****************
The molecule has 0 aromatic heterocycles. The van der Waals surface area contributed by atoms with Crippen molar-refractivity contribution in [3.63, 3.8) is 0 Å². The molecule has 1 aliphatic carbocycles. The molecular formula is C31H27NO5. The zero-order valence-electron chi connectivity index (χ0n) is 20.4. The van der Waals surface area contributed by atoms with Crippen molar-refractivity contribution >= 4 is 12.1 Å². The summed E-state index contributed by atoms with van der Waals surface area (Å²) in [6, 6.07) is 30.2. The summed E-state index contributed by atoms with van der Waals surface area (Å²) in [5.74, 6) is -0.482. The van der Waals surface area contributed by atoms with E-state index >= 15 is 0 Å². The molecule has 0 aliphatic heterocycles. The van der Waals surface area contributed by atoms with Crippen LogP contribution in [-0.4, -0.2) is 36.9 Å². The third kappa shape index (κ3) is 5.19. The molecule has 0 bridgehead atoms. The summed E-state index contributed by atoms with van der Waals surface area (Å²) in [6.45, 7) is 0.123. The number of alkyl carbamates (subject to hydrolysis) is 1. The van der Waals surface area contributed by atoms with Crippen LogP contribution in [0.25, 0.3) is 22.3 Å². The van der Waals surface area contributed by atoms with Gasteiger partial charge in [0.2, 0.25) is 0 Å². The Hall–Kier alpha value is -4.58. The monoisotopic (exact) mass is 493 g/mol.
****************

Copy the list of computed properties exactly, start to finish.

The molecule has 0 aromatic heterocycles. The van der Waals surface area contributed by atoms with Crippen molar-refractivity contribution in [3.63, 3.8) is 0 Å². The molecule has 1 aliphatic carbocycles. The molecular formula is C31H27NO5. The zero-order valence-electron chi connectivity index (χ0n) is 20.4. The van der Waals surface area contributed by atoms with Crippen molar-refractivity contribution >= 4 is 12.1 Å². The summed E-state index contributed by atoms with van der Waals surface area (Å²) in [6, 6.07) is 30.2. The summed E-state index contributed by atoms with van der Waals surface area (Å²) in [5.74, 6) is -0.482. The van der Waals surface area contributed by atoms with E-state index >= 15 is 0 Å². The molecule has 0 aliphatic heterocycles. The van der Waals surface area contributed by atoms with Crippen LogP contribution in [-0.4, -0.2) is 36.9 Å². The third kappa shape index (κ3) is 5.19. The molecule has 0 bridgehead atoms. The summed E-state index contributed by atoms with van der Waals surface area (Å²) in [6.45, 7) is 0.123. The number of alkyl carbamates (subject to hydrolysis) is 1. The van der Waals surface area contributed by atoms with Crippen LogP contribution in [0.25, 0.3) is 22.3 Å². The van der Waals surface area contributed by atoms with Gasteiger partial charge in [0.2, 0.25) is 0 Å². The Hall–Kier alpha value is -4.58. The monoisotopic (exact) mass is 493 g/mol.